Traditional space as a container, as the grand “outside” of everything that exists, is passive. But the Web in effect actively holds itself together. If I write a page, it becomes part of the Web, and thus extends the Web place, only if someone links to it. Otherwise it's simply a page no one will ever find. Through these billions of acts of will the Web is constructed and expanded.
Later he adds,
there's an important difference in the politics of space as well. In the real world, I can't just put a door from my apartment to my neighbor's so that anyone can go through. But that's exactly how the Web was built. Tim Beaners-Lee originally created the Web so that scientists could link to the work of other scientists without having to ask their permission. If I put a page into the public Web, you can link to it without asking me if it's all right with me, and without even letting me know you've done it.
Note his reference to “the politics of space”. This is not far from the same space John Perry Barlow advocated in A Declaration of the Independence of Cyberspace, back in 1996:
Governments of the Industrial World, you weary giants of flesh and steel, I come from Cyberspace, the new home of Mind. On behalf of the future, I ask you of the past to leave us alone. You are not welcome among us. You have no sovereignty where we gather.
We have no elected government, nor are we likely to have one, so I address you with no greater authority than that with which liberty itself always speaks. I declare the global social space we are building to be naturally independent of the tyrannies you seek to impose on us. You have no moral right to rule us nor do you possess any methods of enforcement we have true reason to fear.
Governments derive their just powers from the consent of the governed. You have neither solicited nor received ours. We did not invite you. You do not know us, nor do you know our world. Cyberspace does not lie within your borders. Do not think that you can build it, as though it were a public construction project. You cannot. It is an act of nature and it grows itself through our collective actions.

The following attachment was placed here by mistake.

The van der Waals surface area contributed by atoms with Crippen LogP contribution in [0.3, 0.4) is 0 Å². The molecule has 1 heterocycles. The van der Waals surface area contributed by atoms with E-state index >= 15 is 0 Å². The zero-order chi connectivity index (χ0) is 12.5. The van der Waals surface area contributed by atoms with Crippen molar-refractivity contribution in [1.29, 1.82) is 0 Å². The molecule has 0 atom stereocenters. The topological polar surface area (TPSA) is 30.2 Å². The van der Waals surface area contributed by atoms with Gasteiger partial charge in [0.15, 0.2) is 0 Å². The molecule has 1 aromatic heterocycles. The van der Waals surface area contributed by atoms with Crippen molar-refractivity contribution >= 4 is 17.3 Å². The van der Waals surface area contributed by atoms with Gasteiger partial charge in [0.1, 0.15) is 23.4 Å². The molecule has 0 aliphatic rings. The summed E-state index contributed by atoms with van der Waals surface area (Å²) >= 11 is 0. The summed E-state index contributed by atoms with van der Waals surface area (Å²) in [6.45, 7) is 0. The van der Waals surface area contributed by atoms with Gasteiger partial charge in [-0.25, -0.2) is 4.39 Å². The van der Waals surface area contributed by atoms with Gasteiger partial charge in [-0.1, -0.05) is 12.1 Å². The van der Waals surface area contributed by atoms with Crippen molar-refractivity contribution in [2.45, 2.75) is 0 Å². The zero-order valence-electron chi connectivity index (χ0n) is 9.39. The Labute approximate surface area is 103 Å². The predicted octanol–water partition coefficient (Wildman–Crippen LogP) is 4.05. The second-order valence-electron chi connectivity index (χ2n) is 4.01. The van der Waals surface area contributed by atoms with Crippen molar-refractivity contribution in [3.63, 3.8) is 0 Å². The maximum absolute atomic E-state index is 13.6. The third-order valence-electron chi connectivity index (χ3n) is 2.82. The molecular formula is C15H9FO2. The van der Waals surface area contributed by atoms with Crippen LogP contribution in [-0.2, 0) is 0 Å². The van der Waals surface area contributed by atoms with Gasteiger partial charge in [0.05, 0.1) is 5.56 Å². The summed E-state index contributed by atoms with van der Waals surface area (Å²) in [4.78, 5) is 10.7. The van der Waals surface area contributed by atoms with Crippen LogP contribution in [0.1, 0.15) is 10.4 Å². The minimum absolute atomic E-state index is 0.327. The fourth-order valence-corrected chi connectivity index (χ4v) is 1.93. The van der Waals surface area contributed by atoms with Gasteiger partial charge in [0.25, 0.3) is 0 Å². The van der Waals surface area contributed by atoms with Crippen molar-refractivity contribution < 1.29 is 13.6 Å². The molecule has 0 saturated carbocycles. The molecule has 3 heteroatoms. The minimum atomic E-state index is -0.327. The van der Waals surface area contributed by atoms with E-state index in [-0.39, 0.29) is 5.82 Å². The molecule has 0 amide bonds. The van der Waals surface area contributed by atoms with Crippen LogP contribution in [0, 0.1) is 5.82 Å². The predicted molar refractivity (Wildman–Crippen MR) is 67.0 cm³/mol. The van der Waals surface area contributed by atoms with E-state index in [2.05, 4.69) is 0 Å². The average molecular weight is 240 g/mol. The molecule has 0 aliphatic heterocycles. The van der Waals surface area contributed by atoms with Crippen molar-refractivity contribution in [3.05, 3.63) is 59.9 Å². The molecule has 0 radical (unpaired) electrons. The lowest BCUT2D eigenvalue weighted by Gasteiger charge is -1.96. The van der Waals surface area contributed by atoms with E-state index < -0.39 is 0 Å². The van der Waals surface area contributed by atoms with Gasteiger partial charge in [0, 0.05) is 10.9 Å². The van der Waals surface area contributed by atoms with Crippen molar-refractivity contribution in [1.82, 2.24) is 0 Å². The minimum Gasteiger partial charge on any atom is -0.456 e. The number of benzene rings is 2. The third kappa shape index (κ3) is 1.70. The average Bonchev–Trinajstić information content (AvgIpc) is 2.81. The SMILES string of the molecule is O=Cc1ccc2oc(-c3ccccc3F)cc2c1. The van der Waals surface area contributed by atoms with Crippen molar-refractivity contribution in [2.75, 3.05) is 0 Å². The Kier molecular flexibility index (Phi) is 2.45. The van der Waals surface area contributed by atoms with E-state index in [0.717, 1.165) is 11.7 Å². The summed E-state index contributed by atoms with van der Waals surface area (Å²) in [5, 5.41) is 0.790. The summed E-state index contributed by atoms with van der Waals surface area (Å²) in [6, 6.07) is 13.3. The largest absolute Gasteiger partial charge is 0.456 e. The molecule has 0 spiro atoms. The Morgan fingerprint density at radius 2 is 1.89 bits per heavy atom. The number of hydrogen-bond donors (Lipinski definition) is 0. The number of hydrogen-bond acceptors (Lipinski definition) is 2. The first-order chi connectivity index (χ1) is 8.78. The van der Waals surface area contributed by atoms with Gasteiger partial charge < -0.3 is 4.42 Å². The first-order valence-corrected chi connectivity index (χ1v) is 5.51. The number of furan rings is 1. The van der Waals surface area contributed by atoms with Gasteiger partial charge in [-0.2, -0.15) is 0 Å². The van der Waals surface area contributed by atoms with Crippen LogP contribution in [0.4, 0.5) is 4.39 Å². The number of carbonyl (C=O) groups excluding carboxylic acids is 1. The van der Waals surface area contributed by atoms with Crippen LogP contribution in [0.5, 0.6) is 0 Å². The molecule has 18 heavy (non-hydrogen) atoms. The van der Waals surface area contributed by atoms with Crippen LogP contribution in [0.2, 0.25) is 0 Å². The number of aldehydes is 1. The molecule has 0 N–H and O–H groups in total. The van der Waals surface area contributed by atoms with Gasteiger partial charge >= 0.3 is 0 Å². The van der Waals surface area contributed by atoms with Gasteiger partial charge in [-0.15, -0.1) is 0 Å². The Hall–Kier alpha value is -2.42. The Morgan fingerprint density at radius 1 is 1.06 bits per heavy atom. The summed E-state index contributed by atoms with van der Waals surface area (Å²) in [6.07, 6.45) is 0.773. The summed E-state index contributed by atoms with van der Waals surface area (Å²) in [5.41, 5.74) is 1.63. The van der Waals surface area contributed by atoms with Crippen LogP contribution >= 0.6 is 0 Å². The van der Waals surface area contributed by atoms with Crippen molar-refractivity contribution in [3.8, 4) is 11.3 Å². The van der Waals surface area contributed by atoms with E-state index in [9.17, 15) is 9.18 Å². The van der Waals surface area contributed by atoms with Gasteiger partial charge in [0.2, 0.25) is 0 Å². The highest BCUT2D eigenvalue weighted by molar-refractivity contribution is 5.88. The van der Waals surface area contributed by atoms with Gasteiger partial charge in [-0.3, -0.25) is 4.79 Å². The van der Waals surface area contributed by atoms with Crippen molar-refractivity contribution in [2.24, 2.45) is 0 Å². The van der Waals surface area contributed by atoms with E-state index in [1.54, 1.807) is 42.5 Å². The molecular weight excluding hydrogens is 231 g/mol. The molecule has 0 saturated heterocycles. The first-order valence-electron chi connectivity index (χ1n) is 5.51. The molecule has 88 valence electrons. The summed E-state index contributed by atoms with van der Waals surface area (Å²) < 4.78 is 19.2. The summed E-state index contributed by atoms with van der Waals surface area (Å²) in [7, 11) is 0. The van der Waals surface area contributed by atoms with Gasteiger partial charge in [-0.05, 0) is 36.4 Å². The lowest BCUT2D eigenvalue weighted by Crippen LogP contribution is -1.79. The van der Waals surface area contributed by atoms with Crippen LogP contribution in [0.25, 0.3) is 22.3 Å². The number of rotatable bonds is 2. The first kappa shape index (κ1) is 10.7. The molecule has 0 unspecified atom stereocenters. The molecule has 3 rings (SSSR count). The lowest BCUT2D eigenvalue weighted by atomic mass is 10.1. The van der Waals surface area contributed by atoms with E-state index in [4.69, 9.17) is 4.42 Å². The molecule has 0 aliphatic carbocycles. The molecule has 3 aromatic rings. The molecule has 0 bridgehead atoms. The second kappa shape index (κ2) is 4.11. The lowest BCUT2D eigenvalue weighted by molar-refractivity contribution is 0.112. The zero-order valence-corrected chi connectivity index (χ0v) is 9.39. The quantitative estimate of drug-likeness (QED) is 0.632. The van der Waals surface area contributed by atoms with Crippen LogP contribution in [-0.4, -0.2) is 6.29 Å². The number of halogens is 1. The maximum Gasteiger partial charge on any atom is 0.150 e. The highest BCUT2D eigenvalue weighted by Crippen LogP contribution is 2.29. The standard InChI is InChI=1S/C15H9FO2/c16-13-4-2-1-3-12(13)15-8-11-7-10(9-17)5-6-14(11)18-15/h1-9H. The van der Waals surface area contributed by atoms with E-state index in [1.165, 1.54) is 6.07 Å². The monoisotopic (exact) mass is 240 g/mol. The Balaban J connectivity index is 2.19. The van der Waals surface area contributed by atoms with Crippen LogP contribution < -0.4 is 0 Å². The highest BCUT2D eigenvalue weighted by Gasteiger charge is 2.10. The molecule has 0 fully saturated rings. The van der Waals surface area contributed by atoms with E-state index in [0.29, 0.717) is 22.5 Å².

So why, if this space we've made is inherently ungovernable, do we make the effort to save it from government? Two short answers: 1) to save history some time and 2) to relieve ourselves of a pain in the ass.
The longer answer is far more important: To learn what it is we're making that's worth fighting for. I think we've only begun to understand it.
Doc Searls (firstname.lastname@example.org) is senior editor of Linux Journal.
Doc Searls is Senior Editor of Linux Journal
Practical Task Scheduling Deployment
One of the best things about the UNIX environment (aside from being stable and efficient) is the vast array of software tools available to help you do your job. Traditionally, a UNIX tool does only one thing, but does that one thing very well. For example, grep is very easy to use and can search vast amounts of data quickly. The find tool can find a particular file or files based on all kinds of criteria. It's pretty easy to string these tools together to build even more powerful tools, such as a tool that finds all of the .log files in the /home directory and searches each one for a particular entry. This erector-set mentality allows UNIX system administrators to seem to always have the right tool for the job.
Cron traditionally has been considered another such a tool for job scheduling, but is it enough? This webinar considers that very question. The first part builds on a previous Geek Guide, Beyond Cron, and briefly describes how to know when it might be time to consider upgrading your job scheduling infrastructure. The second part presents an actual planning and implementation framework.
Join Linux Journal's Mike Diehl and Pat Cameron of Help Systems.
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- Non-Linux FOSS: Caffeine!
- SUSE LLC's SUSE Manager
- Managing Linux Using Puppet